I am on The Kitchn email list so that I can get inspiration for new menus. I keep cooking the same few things that are easy for me and want to add a few new things to change up the menu rotation a bit, especially as the season changes.
I saw this recipe in my inbox that morning and when I walked into Central Market later in the day the first thing I see is a big pile of Jacksonville, Texas tomatoes. So I take it as a sign that I should make the tomato tart recipe and pick out a couple of tomatoes.
I think a little more context about Jacksonville tomatoes is needed here. Jacksonville is a small town a couple of hours southeast of Dallas near where I grew up, and my parents still live in the area. Production of tomatoes earned the city the title “Tomato Capital of the World” and there is an event in June of every year called “Tomato Fest” where they boast the “World’s Largest Bowl of Salsa.” There is also the Tomato Bowl Stadium for the high school in downtown Jacksonville that was built out of red iron ore rock by the Works Progress Administration during the Great Depression. So know you know everything I remember about Jacksonville tomatoes.
Funny thing, I am not a huge fan of tomatoes on their own, so I am not quite sure why I wanted to make this tart. I don’t really like raw tomatoes at all unless they have been marinated, like pico de gallo with lime or lemon juice, or bruschetta with balsamic vinegar or made into a smooth, not chunky, pasta sauce. Mostly, I don’t like the texture or the mushy seedy interior so you won’t ever see me eat a plain tomato slice on a sandwich or a hamburger, that is just gross to me!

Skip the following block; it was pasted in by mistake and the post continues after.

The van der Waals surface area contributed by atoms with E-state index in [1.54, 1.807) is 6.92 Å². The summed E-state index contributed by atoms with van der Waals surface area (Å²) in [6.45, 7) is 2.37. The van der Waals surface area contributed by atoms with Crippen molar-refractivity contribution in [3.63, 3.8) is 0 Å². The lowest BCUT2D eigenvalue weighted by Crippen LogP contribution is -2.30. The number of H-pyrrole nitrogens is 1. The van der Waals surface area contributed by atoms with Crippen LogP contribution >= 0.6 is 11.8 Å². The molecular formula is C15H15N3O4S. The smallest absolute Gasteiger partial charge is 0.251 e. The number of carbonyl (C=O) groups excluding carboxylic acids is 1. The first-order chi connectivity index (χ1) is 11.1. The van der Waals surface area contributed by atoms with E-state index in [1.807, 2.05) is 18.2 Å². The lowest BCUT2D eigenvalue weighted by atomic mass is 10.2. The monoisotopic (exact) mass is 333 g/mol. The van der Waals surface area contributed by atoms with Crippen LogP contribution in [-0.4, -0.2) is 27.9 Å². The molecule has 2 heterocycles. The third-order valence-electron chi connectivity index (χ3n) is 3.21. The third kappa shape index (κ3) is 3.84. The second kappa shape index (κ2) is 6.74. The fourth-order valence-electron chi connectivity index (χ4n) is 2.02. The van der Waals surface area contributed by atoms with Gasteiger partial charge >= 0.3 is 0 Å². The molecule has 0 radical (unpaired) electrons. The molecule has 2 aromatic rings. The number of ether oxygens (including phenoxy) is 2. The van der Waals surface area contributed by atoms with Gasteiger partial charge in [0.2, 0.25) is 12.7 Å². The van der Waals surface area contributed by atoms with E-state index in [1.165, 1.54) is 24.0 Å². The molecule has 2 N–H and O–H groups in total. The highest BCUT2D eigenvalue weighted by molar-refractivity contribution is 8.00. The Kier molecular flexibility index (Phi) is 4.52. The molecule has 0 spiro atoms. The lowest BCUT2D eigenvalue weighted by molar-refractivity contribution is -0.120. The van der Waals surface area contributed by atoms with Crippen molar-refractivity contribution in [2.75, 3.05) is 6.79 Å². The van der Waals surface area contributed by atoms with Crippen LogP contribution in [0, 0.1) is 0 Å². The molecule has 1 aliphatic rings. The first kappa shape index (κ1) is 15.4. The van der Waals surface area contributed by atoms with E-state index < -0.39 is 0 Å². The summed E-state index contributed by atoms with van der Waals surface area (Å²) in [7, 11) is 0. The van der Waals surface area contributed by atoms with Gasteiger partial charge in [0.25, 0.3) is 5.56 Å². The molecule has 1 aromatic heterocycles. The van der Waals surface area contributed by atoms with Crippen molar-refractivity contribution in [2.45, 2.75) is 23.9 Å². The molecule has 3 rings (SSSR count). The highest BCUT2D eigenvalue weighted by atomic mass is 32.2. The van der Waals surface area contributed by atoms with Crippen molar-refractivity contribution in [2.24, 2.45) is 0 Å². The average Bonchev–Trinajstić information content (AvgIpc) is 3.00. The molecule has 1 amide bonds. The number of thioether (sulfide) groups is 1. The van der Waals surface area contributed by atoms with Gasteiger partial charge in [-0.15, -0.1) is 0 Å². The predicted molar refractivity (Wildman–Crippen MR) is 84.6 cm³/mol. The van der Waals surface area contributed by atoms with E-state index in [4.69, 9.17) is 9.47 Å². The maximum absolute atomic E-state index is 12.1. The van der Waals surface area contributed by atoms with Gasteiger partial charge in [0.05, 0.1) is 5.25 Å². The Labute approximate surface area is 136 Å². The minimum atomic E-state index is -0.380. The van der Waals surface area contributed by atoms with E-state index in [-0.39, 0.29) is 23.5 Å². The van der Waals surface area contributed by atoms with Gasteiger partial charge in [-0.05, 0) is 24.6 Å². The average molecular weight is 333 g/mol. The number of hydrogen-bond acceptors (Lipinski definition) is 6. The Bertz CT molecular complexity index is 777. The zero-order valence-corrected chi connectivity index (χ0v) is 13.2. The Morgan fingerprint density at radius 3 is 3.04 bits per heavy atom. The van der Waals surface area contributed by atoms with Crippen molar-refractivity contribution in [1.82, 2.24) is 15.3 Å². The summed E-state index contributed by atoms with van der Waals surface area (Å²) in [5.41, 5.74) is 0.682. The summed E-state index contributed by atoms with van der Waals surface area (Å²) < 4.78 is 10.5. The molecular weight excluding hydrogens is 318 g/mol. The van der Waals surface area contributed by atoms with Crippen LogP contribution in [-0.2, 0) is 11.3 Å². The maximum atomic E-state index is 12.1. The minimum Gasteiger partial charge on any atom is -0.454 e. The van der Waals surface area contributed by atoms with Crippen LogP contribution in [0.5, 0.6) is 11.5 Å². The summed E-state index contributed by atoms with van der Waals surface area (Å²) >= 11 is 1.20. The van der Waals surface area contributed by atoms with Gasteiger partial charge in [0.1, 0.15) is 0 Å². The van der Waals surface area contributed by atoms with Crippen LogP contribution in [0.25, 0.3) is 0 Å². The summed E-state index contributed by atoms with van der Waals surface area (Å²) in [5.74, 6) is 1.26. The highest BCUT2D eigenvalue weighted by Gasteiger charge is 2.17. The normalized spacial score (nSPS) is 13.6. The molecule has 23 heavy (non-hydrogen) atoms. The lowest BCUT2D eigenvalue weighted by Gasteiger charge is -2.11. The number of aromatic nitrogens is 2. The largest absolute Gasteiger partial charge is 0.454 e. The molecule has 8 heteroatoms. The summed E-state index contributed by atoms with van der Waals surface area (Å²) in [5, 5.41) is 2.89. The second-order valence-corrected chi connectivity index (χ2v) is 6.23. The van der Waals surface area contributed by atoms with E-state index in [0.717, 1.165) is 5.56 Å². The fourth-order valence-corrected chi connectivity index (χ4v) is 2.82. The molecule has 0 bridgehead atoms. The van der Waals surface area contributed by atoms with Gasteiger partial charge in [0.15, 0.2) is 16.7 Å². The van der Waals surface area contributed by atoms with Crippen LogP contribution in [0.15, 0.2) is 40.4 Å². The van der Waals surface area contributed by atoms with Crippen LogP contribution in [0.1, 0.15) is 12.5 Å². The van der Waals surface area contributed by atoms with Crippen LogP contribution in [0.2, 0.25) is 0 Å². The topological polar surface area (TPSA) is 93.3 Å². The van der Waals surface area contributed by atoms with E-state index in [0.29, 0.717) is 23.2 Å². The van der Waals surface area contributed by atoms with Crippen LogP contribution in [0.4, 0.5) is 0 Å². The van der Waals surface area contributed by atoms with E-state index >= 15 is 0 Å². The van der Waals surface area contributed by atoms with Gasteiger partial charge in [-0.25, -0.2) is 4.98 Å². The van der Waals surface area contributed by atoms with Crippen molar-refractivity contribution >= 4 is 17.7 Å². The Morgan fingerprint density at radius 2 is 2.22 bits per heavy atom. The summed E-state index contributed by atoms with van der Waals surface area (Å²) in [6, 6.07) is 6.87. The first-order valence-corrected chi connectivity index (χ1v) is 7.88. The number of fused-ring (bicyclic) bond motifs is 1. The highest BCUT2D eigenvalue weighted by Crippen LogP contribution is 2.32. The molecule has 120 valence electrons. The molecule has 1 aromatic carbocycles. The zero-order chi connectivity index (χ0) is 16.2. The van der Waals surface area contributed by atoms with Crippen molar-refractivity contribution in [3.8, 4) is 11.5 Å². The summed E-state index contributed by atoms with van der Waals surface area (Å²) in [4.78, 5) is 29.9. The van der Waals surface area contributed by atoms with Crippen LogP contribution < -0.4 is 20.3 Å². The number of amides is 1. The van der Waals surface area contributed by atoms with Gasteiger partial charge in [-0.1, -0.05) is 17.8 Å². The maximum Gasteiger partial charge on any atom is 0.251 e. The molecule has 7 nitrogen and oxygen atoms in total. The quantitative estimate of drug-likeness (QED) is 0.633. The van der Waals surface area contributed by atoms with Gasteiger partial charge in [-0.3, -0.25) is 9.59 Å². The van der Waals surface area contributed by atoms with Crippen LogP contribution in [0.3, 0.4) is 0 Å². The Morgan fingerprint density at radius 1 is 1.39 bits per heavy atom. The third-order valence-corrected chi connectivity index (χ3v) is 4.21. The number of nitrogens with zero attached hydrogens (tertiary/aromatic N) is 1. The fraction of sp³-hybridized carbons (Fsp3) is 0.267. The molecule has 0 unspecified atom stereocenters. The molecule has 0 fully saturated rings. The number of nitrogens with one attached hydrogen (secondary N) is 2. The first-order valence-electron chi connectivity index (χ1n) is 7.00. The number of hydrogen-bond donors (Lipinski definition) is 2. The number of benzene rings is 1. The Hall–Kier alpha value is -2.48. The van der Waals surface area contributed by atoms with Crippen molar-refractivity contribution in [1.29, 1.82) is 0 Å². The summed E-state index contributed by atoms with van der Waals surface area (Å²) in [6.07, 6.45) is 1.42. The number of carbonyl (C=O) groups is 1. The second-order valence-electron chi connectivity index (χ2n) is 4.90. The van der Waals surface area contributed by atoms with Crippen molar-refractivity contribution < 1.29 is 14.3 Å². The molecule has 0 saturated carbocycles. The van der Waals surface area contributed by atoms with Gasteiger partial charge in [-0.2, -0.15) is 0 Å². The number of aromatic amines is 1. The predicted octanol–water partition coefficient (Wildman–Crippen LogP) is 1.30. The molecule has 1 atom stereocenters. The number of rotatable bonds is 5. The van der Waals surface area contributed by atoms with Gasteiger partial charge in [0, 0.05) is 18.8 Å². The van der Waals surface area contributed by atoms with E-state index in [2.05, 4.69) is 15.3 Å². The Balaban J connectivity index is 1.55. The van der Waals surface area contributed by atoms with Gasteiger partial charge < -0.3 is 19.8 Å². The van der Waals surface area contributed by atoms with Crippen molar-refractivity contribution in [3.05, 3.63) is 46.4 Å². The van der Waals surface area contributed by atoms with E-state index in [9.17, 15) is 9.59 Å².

But this tart was delicious. The puff pastry base was light and perfect with just enough mozzarella to hold everything together but not be overwhelming. I changed up the original recipe a bit adding onions and garlic and skipping the basil. A generous sprinkle of Parmigiano-Reggiano on top really melted into the tomatoes in a perfect way.
I also made homemade puff pastry for the first time ever for this tart. I had not read the ingredients all the way through and only realized when I got home that the recipe called for frozen puff pastry. So I remembered that in one of my favorite baking books there was a recipe for Instant Puff Pastry made in the food processor so I whipped up a batch. It makes two portions of pastry so I still have one portion to use for something else later. (Or maybe just make another one of these tarts!)
The recipe says to let the tomatoes drain on paper towels for a full thirty minutes to make sure that your tart is not soggy. So I used that time to assemble a nice big green salad with spinach, baby spring leaf lettuce, carrots, and some leftover crumbled bacon topped with a nice balsamic vinaigrette.
It made a great meal, and even though it was like 103 degrees outside, I was able to make this tart without getting the kitchen or myself all overheated. So if you are smart and remember to buy frozen puff pastry, the whole thing goes together really fast!
Summer Tomato Cheese Tart
Adapted from Three Cheese Tomato Tart at The Kitchn
1 ripe tomato, cut into 1/8-inch slices (or as thick or thin as you like)
1 sheet frozen puff pastry
( I used 1/2 recipe of Nick Malgieri’s Instant Puff Pastry, recipe follows)
1 tablespoon olive oil
1/2 cup shredded mozzarella cheese
1/2 cup shredded Parmigiano-Reggiano cheese
1 tablespoon finely chopped garlic
Red onion, finely sliced
Chopped basil, optional
Salt and freshly ground black pepper